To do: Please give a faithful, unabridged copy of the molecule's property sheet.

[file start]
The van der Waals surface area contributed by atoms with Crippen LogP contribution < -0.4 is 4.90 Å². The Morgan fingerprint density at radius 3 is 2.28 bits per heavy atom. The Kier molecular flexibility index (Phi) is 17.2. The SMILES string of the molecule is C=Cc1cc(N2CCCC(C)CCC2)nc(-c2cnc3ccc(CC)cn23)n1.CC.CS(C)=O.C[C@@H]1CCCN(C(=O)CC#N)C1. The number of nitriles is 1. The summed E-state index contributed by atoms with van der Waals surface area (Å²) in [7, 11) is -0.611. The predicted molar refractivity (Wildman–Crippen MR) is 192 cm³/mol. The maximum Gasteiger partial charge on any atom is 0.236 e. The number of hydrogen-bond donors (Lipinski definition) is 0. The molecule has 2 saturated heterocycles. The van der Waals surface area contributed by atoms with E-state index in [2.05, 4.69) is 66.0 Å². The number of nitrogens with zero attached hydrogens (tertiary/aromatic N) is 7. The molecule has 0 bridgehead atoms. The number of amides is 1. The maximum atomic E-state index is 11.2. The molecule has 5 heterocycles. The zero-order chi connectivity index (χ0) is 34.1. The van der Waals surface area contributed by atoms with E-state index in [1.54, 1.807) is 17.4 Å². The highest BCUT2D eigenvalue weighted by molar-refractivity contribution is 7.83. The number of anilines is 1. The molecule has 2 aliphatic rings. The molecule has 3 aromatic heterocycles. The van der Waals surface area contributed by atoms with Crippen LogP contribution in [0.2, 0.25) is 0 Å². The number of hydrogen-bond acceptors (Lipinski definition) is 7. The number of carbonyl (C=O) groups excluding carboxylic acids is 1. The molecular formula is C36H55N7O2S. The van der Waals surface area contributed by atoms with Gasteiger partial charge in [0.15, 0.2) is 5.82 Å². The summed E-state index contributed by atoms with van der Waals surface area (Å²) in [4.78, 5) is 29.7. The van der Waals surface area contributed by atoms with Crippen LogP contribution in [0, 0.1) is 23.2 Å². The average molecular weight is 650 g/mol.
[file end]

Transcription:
The van der Waals surface area contributed by atoms with Crippen LogP contribution < -0.4 is 4.90 Å². The Morgan fingerprint density at radius 3 is 2.28 bits per heavy atom. The Kier molecular flexibility index (Phi) is 17.2. The SMILES string of the molecule is C=Cc1cc(N2CCCC(C)CCC2)nc(-c2cnc3ccc(CC)cn23)n1.CC.CS(C)=O.C[C@@H]1CCCN(C(=O)CC#N)C1. The number of nitriles is 1. The summed E-state index contributed by atoms with van der Waals surface area (Å²) in [7, 11) is -0.611. The predicted molar refractivity (Wildman–Crippen MR) is 192 cm³/mol. The maximum Gasteiger partial charge on any atom is 0.236 e. The number of hydrogen-bond donors (Lipinski definition) is 0. The molecule has 2 saturated heterocycles. The van der Waals surface area contributed by atoms with E-state index in [2.05, 4.69) is 66.0 Å². The number of nitrogens with zero attached hydrogens (tertiary/aromatic N) is 7. The molecule has 0 bridgehead atoms. The number of amides is 1. The maximum atomic E-state index is 11.2. The molecule has 5 heterocycles. The zero-order chi connectivity index (χ0) is 34.1. The van der Waals surface area contributed by atoms with E-state index in [1.54, 1.807) is 17.4 Å². The highest BCUT2D eigenvalue weighted by molar-refractivity contribution is 7.83. The number of anilines is 1. The molecule has 2 aliphatic rings. The molecule has 3 aromatic heterocycles. The van der Waals surface area contributed by atoms with Crippen LogP contribution in [0.2, 0.25) is 0 Å². The number of hydrogen-bond acceptors (Lipinski definition) is 7. The number of carbonyl (C=O) groups excluding carboxylic acids is 1. The molecular formula is C36H55N7O2S. The van der Waals surface area contributed by atoms with Gasteiger partial charge in [0.15, 0.2) is 5.82 Å². The summed E-state index contributed by atoms with van der Waals surface area (Å²) in [4.78, 5) is 29.7. The van der Waals surface area contributed by atoms with Crippen LogP contribution in [0, 0.1) is 23.2 Å². The average molecular weight is 650 g/mol.